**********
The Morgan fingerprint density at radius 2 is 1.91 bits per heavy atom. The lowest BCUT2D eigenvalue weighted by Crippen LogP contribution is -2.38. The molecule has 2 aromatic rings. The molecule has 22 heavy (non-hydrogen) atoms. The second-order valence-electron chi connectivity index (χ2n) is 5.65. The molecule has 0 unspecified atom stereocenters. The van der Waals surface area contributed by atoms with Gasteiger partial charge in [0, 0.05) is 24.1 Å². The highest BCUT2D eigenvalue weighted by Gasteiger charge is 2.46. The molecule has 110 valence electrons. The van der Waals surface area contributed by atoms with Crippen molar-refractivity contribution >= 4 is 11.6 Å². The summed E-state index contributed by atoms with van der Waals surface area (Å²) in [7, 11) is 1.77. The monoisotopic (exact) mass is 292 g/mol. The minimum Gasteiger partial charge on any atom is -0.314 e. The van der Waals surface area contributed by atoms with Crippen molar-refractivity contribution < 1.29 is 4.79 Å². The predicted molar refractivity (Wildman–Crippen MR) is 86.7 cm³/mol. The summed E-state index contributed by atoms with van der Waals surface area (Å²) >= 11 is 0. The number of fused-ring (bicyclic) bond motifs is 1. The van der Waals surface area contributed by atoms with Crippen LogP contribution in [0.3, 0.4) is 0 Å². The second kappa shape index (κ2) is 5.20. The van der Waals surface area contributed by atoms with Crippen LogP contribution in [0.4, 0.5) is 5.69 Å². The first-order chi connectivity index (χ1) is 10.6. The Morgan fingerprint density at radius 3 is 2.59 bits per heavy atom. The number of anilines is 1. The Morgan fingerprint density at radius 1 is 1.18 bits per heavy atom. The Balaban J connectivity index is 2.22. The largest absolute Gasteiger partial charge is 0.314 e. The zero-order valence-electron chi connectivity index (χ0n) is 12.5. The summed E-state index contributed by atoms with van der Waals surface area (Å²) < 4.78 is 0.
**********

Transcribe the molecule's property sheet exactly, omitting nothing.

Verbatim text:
The Morgan fingerprint density at radius 2 is 1.91 bits per heavy atom. The lowest BCUT2D eigenvalue weighted by Crippen LogP contribution is -2.38. The molecule has 2 aromatic rings. The molecule has 22 heavy (non-hydrogen) atoms. The second-order valence-electron chi connectivity index (χ2n) is 5.65. The molecule has 0 unspecified atom stereocenters. The van der Waals surface area contributed by atoms with Gasteiger partial charge in [0, 0.05) is 24.1 Å². The highest BCUT2D eigenvalue weighted by Gasteiger charge is 2.46. The molecule has 110 valence electrons. The van der Waals surface area contributed by atoms with Crippen molar-refractivity contribution >= 4 is 11.6 Å². The summed E-state index contributed by atoms with van der Waals surface area (Å²) in [7, 11) is 1.77. The monoisotopic (exact) mass is 292 g/mol. The minimum Gasteiger partial charge on any atom is -0.314 e. The van der Waals surface area contributed by atoms with Crippen molar-refractivity contribution < 1.29 is 4.79 Å². The predicted molar refractivity (Wildman–Crippen MR) is 86.7 cm³/mol. The summed E-state index contributed by atoms with van der Waals surface area (Å²) >= 11 is 0. The number of fused-ring (bicyclic) bond motifs is 1. The van der Waals surface area contributed by atoms with Crippen LogP contribution in [0.3, 0.4) is 0 Å². The second kappa shape index (κ2) is 5.20. The van der Waals surface area contributed by atoms with Crippen LogP contribution in [0.4, 0.5) is 5.69 Å². The first-order chi connectivity index (χ1) is 10.6. The Morgan fingerprint density at radius 3 is 2.59 bits per heavy atom. The number of anilines is 1. The Morgan fingerprint density at radius 1 is 1.18 bits per heavy atom. The Balaban J connectivity index is 2.22. The largest absolute Gasteiger partial charge is 0.314 e. The zero-order valence-electron chi connectivity index (χ0n) is 12.5. The summed E-state index contributed by atoms with van der Waals surface area (Å²) < 4.78 is 0.